Friday, October 19, 2012

Intrade, Ohio, and the State of the Race

This is meant as a follow up to my previous post where I suggested that Obama's odds on Intrade seemed rich relative to the existing poll numbers (it's worth reading first). Yesterday, Obama was trading at a 64% probability for re-election. Today, he's off a bit, at 61.5%. National polls are a dead heat, and swing states are essentially a toss up as well, the one exception being Ohio, where Obama has a slim but definable lead (up 2.4% in the RCP average).

Looking at things on the surface, Obama's lead in Ohio could arguably justify a slight advantage on Intrade, but 64%? This seems illogical. Interestingly, once again, the Buckeye State is shaping up as the state-of-states. It was once thought Romney couldn't win without it, but now, with Virginia, North Carolina, and Florida solidifying for him, it looks like neither candidate can win without it.

Before we delve further into Ohio, let's just step back and make some strong generalizations about this race:

  1. Democrats, with few exceptions, will vote for Obama
  2. Republicans, with few exceptions, will vote for Romney
  3. Independents will divide their vote, but right now are polling Romney +8.2

This last number is an average of the last dozen national polls, and it's a biggie. To put it in perspective, Obama won indies last time by the same amount - there's been a 16 point swing.

So, here's the game: you tell me who's showing up on election day, and I'll tell you who's going to win. If it's precisely the same electorate as four years ago, Obama wins by 2.4%, versus 7.2% in '08. (The change is entirely due to independents). But we all know that's not going to happen. Republicans were dispirited in '08, and Democrats had found their messiah.

What if the electorate is the same as 2010? In this scenario, Romney wins 51-49. But that was an off-year election, and we all know that's not going to happen either.

So, you tell me. Who's going to show? I would argue that the mood of the electorate is closer to 2010 than 2008, and certainly that's what the "intensity" polls say, but that still makes for a tight race. Really, there's no way to look at this thing and see Obama at 61.5%.

When analyzing polls, it's illuminating to see what party breakdown pollsters use. You see, pollsters don't just take all the answers people give and add them up; the data gets demographically massaged. Most importantly, the pollsters make assumptions about what the makeup of the electorate will be. The "electorate" is defined as the people who actually show up to vote. Here are some recent national breakdowns:

                                  Democrat     Republican     Independent
2010                               36%              36%                 28%
2008                               39                 32                   29
2004                               37                 37                   26

Even when you look at more elections, 2008 was a total outlier.

Which brings us back to Ohio. If some smart money knew something about Ohio that favored Obama, then the big Obama advantage on Intrade becomes plausible. So let's do a bit of a deep dive in Ohio to see what all the clever traders might know.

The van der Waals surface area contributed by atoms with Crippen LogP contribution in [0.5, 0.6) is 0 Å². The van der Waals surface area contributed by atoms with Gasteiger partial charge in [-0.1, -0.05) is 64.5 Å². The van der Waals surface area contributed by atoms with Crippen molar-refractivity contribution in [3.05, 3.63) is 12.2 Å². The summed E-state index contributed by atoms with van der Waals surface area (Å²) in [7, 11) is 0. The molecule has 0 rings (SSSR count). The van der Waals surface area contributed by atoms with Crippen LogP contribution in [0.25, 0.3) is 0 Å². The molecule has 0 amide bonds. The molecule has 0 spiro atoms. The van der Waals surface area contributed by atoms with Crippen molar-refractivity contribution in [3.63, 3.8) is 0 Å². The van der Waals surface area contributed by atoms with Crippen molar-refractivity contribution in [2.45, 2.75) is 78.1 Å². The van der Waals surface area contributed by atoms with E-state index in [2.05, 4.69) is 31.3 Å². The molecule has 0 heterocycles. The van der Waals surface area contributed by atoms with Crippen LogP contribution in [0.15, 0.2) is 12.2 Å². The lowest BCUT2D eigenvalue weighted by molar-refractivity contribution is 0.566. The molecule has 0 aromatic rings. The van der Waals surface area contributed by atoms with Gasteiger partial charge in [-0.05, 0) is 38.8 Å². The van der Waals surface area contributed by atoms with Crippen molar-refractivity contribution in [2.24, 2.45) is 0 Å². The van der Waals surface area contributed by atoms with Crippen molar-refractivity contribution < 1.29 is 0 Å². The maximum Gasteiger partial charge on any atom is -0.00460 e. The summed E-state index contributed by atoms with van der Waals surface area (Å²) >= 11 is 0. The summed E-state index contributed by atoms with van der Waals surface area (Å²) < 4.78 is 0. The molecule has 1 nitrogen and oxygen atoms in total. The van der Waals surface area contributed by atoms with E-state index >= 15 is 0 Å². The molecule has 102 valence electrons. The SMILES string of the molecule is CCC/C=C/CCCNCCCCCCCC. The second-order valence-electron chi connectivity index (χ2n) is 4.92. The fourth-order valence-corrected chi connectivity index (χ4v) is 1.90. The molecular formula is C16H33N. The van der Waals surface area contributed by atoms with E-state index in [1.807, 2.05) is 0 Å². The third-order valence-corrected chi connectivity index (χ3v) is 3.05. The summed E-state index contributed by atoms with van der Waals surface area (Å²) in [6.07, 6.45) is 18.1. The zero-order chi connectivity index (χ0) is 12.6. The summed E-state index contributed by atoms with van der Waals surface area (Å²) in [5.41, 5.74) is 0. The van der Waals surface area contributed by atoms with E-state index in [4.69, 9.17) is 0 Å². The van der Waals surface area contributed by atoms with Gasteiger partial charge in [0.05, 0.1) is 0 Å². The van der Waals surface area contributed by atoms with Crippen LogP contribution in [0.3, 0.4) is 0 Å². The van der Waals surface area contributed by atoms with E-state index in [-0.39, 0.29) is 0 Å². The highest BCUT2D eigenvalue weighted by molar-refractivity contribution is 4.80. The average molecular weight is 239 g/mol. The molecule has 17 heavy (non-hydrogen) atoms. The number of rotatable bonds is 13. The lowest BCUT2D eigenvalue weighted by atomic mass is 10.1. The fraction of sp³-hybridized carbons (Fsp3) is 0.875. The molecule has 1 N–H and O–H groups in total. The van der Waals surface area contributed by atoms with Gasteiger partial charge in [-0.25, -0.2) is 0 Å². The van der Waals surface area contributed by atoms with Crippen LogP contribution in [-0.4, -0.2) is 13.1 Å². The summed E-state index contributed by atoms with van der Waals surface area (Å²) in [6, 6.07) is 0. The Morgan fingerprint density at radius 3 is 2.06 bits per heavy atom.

Obama won Ohio by 5 points. The breakdown of the electorate was 38-33-29, or D+5. In 2004 it was R+4 and in 2010 it was R+1.

So, what's the right mix for this time? Would you say it's D+5.4? No? Well, that's what the pollsters are using. That's the average of the last seven Ohio polls (hat tip to Numbers Muncher). They are actually assuming that Democrat turnout will be stronger than 2008! There is zero evidence to support this, and it deifies common sense.

A more reasonable assumption might be D+2. If I'm right about this, Romney wins 50.14% of the vote (assuming independents cut his way by the national average of 8.1%). That sure sounds like a toss-up to me. which means that the entire election can viewed the same way. This is not my view, mind you. I think Romney going to win by a surprising margin, and I've been on the record as such for months. But a cold, dispassionate look at the numbers says this thing's a toss-up.

Given this, it appears that the Intrade market is off by 10 points or so. Shorting Obama right now is a great trade. Not necessarily because he's a lock to win, but because the market should merge with the polling data soon. When it gets near parity, unwind, unless you just want to be a punter.


  1. The state to watch is Iowa. If he cannot win in lily white Iowa, you can turn out the lights. It will be close but no cigar. If O'Bomney leads in Iowa in the closing days, the other important swing states will fall like dominos. Most of the "swing" states are not swing states. The ones that matter are only Iowa, Nevada, Colorado, Ohio, Virginia and Florida.

  2. I've pulled up the interactive electoral map. On Romney's best night, it's Obama 271-267.

    Unless the "Great Awakening" that Republicans hope takes place on election day happens, it's game over. That's why Intrade has not moved.

  3. Correction: I forgot to click Ohio in the best case which would give a 285-253 win. So if the beautiful hallucination brought on by the Kool-Aid bender Scott has been on for over a year occurs, it is within the Dumber and Dumber "So you mean there's a chance?" scenario.

    This would require winning Florida, Virginia and Ohio which is still unlikely but could happen even without the "Great Awakening" occurring. InTrade has it about right.

    Don't put your money down on it. I recommend setting it on fire instead. At least you get the pleasure of watching it burn. It ain't easy to catch Romney fever.